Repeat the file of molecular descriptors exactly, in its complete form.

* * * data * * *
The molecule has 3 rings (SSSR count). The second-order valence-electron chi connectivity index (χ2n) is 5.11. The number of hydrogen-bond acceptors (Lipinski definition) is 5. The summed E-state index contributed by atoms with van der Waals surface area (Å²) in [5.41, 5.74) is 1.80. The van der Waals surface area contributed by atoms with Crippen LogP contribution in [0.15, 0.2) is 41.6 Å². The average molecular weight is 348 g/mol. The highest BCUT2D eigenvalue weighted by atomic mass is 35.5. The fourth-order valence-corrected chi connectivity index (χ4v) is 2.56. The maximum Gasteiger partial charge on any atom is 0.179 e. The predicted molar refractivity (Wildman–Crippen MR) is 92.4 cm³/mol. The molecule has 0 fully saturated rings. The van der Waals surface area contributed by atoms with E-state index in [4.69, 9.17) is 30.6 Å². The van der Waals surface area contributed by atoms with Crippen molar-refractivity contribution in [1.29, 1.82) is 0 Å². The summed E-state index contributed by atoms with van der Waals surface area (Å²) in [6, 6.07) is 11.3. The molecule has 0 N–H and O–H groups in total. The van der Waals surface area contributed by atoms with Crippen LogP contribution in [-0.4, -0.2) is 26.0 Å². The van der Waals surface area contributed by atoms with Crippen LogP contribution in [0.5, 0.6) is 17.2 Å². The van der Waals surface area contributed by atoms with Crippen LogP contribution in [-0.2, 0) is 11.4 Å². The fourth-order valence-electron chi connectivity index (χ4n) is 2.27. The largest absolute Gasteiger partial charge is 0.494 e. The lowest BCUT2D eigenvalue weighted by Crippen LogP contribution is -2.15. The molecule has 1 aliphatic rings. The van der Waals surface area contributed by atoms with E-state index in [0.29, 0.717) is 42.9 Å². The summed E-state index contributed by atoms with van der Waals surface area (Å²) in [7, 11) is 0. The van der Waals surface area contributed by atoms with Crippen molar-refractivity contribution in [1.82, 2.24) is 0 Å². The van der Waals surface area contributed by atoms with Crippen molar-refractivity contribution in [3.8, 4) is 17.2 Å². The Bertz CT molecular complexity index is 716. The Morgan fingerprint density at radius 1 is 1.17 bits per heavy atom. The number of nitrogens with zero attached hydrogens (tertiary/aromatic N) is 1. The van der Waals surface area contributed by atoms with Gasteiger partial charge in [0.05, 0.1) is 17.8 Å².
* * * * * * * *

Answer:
The molecule has 3 rings (SSSR count). The second-order valence-electron chi connectivity index (χ2n) is 5.11. The number of hydrogen-bond acceptors (Lipinski definition) is 5. The summed E-state index contributed by atoms with van der Waals surface area (Å²) in [5.41, 5.74) is 1.80. The van der Waals surface area contributed by atoms with Crippen LogP contribution in [0.15, 0.2) is 41.6 Å². The average molecular weight is 348 g/mol. The highest BCUT2D eigenvalue weighted by atomic mass is 35.5. The fourth-order valence-corrected chi connectivity index (χ4v) is 2.56. The maximum Gasteiger partial charge on any atom is 0.179 e. The predicted molar refractivity (Wildman–Crippen MR) is 92.4 cm³/mol. The molecule has 0 fully saturated rings. The van der Waals surface area contributed by atoms with E-state index in [4.69, 9.17) is 30.6 Å². The van der Waals surface area contributed by atoms with Crippen molar-refractivity contribution in [1.29, 1.82) is 0 Å². The summed E-state index contributed by atoms with van der Waals surface area (Å²) in [6, 6.07) is 11.3. The molecule has 0 N–H and O–H groups in total. The van der Waals surface area contributed by atoms with Crippen LogP contribution in [-0.4, -0.2) is 26.0 Å². The van der Waals surface area contributed by atoms with Crippen LogP contribution in [0.5, 0.6) is 17.2 Å². The van der Waals surface area contributed by atoms with Crippen LogP contribution in [-0.2, 0) is 11.4 Å². The fourth-order valence-electron chi connectivity index (χ4n) is 2.27. The largest absolute Gasteiger partial charge is 0.494 e. The lowest BCUT2D eigenvalue weighted by Crippen LogP contribution is -2.15. The molecule has 1 aliphatic rings. The van der Waals surface area contributed by atoms with E-state index in [0.29, 0.717) is 42.9 Å². The summed E-state index contributed by atoms with van der Waals surface area (Å²) in [7, 11) is 0. The van der Waals surface area contributed by atoms with Crippen molar-refractivity contribution in [1.82, 2.24) is 0 Å². The van der Waals surface area contributed by atoms with Crippen molar-refractivity contribution in [3.8, 4) is 17.2 Å². The Bertz CT molecular complexity index is 716. The Morgan fingerprint density at radius 1 is 1.17 bits per heavy atom. The number of nitrogens with zero attached hydrogens (tertiary/aromatic N) is 1. The van der Waals surface area contributed by atoms with Gasteiger partial charge in [0.05, 0.1) is 17.8 Å².